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Wednesday, May 16, 2012

The 45-Minute Intruder: Hidden Benefits of Short Baby Naps


When I had my baby, I was a sworn Baby Whisperer (Tracy Hogg) follower. Tracy Hogg's three-hour E.A.S.Y. routine (eat, activity, sleep, "your time") made a lot of sense to me, and as a straight Type A personality, having my baby on a semi-structured schedule from the beginning alleviated a lot of my new parent anxiety. There was just one problem. The E.A.S.Y. routine was based on the premise that my baby would take 90-minute naps. And around the time she turned three months old, my baby would not take longer than 45-minute naps.

The authors of the Babywise books refer to this phenomenon as the "45-Minute Intruder." Long about the end of a baby's sleep cycle of around 40 minutes, two things can occur. The first is that the baby successfully transitions through to the next sleep cycle. The other is that the baby wakes up and is unable to go back to sleep on his or her own.

There are many soothing tricks, environmental tweaks, and routine techniques all the experts suggest to help the baby make it onto the next sleep cycle, but all failed for my kid. And so, I had to stop trying to fix her nap schedule, and rather, embrace it. Routines can still work, even when the naps that are part of it end up shorter than average. Here are the hidden benefits to my baby's short naps I've discovered.

1. Short naps make for easier daytime travel.

My baby's tendency toward short naps makes us more flexible with our daytime travel. If she were a one- to two-hour napper, I imagine I would have to build my schedule around her naps so that she could be in her bed for the duration. Because her naps are so short, we can often plan trips so that she catches her 45-minute snooze in the car seat, or she'll sleep on me in the Moby wrap while we're out and about. I'm not sure whether those techniques would work if she needed to sleep for a longer period of time.


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5 Reasons My Baby is Sleeping Through the Night


When I tell people I'm the first-time parent of a five-month-old baby, they often inquire with a knowing smirk, "How are you sleeping?" Much to their disbelief, I happily answer, "Great! We're very blessed. She sleeps through the night."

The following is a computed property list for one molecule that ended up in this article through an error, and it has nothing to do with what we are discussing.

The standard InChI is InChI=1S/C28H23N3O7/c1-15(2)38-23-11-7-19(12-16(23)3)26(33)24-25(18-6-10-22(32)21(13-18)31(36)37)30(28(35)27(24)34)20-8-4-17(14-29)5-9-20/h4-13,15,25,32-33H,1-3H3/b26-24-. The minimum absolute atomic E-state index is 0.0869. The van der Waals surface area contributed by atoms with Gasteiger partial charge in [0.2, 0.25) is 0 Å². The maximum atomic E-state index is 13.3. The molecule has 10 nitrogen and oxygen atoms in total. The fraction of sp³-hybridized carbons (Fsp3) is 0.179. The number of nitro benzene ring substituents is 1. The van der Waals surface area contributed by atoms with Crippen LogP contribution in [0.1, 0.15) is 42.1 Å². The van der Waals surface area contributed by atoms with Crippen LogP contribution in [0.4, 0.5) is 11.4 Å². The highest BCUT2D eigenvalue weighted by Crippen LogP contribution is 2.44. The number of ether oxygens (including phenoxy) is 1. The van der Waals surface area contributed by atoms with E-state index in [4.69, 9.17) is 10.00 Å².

This wasn't always the case. Many a night I sleepily whined, "I don't want to," when my baby was crying for what seemed like the five millionth time. Thankfully, my husband and I were able to implement a few precious practices that I believe have decreased our baby's night wakings. Now most nights, she goes to sleep easily and wakes up around twelve hours later, happy and rested - just like her parents!

1. We use a bedtime routine. When our baby was just over two months old, we started a bedtime routine. It's evolved over time in small ways, but it's always included a bath, pajamas, a bottle, some cuddling, and occasionally a book. Our baby knows that when these activities are done in the same order, bed will soon follow. Even when we are sleeping elsewhere for the night, we've been able to do some semblance of the routine and had great luck with the baby's sleep.

2. We set a consistent, early bedtime. Dr. Marc Weissbluth's book Healthy Sleep Habits, Happy Child taught me that children actually sleep better and longer when they have early bedtimes, as "sleep begets sleep." It may seem counterintuitive, but I believe our early bedtime of around 7:30pm helps our baby sleep more soundly and longer. When she was under two months old, she would fight sleep until an unreasonably late bedtime after a "late evening nap." Once I figured out that the late evening nap was actually her preferred bedtime, she was on the track to sleeping through the night.